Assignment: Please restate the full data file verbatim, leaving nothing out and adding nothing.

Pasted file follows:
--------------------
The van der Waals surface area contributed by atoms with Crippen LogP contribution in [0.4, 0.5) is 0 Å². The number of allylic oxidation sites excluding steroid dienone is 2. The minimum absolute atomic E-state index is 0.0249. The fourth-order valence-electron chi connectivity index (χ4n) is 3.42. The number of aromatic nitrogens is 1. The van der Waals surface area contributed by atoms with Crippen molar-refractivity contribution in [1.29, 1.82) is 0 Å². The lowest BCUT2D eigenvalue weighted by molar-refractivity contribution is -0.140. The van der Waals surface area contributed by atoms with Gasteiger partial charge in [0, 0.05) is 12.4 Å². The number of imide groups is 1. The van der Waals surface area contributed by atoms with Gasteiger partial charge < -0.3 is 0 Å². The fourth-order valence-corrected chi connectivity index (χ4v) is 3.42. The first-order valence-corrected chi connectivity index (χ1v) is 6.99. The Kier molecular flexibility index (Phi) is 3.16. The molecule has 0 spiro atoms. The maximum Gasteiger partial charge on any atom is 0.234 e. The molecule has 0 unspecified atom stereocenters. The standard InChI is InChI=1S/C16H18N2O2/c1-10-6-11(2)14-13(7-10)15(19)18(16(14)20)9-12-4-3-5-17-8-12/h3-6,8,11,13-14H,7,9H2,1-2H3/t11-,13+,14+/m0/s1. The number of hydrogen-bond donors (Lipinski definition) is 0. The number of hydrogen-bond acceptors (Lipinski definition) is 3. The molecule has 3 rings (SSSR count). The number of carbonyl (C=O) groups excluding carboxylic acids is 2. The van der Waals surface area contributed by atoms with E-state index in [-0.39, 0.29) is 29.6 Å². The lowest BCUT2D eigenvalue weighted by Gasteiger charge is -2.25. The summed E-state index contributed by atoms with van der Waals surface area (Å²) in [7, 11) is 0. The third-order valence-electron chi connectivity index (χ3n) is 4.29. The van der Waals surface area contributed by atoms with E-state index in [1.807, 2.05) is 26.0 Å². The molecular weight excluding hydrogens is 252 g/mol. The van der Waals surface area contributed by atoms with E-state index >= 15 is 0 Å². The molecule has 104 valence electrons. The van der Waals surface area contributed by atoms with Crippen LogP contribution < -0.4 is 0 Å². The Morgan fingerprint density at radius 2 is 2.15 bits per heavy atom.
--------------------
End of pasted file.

The van der Waals surface area contributed by atoms with Crippen LogP contribution in [0.4, 0.5) is 0 Å². The number of allylic oxidation sites excluding steroid dienone is 2. The minimum absolute atomic E-state index is 0.0249. The fourth-order valence-electron chi connectivity index (χ4n) is 3.42. The number of aromatic nitrogens is 1. The van der Waals surface area contributed by atoms with Crippen molar-refractivity contribution in [1.29, 1.82) is 0 Å². The lowest BCUT2D eigenvalue weighted by molar-refractivity contribution is -0.140. The van der Waals surface area contributed by atoms with Gasteiger partial charge in [0, 0.05) is 12.4 Å². The number of imide groups is 1. The van der Waals surface area contributed by atoms with Gasteiger partial charge < -0.3 is 0 Å². The fourth-order valence-corrected chi connectivity index (χ4v) is 3.42. The first-order valence-corrected chi connectivity index (χ1v) is 6.99. The Kier molecular flexibility index (Phi) is 3.16. The molecule has 0 spiro atoms. The maximum Gasteiger partial charge on any atom is 0.234 e. The molecule has 0 unspecified atom stereocenters. The standard InChI is InChI=1S/C16H18N2O2/c1-10-6-11(2)14-13(7-10)15(19)18(16(14)20)9-12-4-3-5-17-8-12/h3-6,8,11,13-14H,7,9H2,1-2H3/t11-,13+,14+/m0/s1. The number of hydrogen-bond donors (Lipinski definition) is 0. The number of hydrogen-bond acceptors (Lipinski definition) is 3. The molecule has 3 rings (SSSR count). The number of carbonyl (C=O) groups excluding carboxylic acids is 2. The van der Waals surface area contributed by atoms with E-state index in [-0.39, 0.29) is 29.6 Å². The lowest BCUT2D eigenvalue weighted by Gasteiger charge is -2.25. The summed E-state index contributed by atoms with van der Waals surface area (Å²) in [7, 11) is 0. The third-order valence-electron chi connectivity index (χ3n) is 4.29. The van der Waals surface area contributed by atoms with E-state index in [1.807, 2.05) is 26.0 Å². The molecular weight excluding hydrogens is 252 g/mol. The van der Waals surface area contributed by atoms with E-state index >= 15 is 0 Å². The molecule has 104 valence electrons. The van der Waals surface area contributed by atoms with Crippen LogP contribution < -0.4 is 0 Å². The Morgan fingerprint density at radius 2 is 2.15 bits per heavy atom.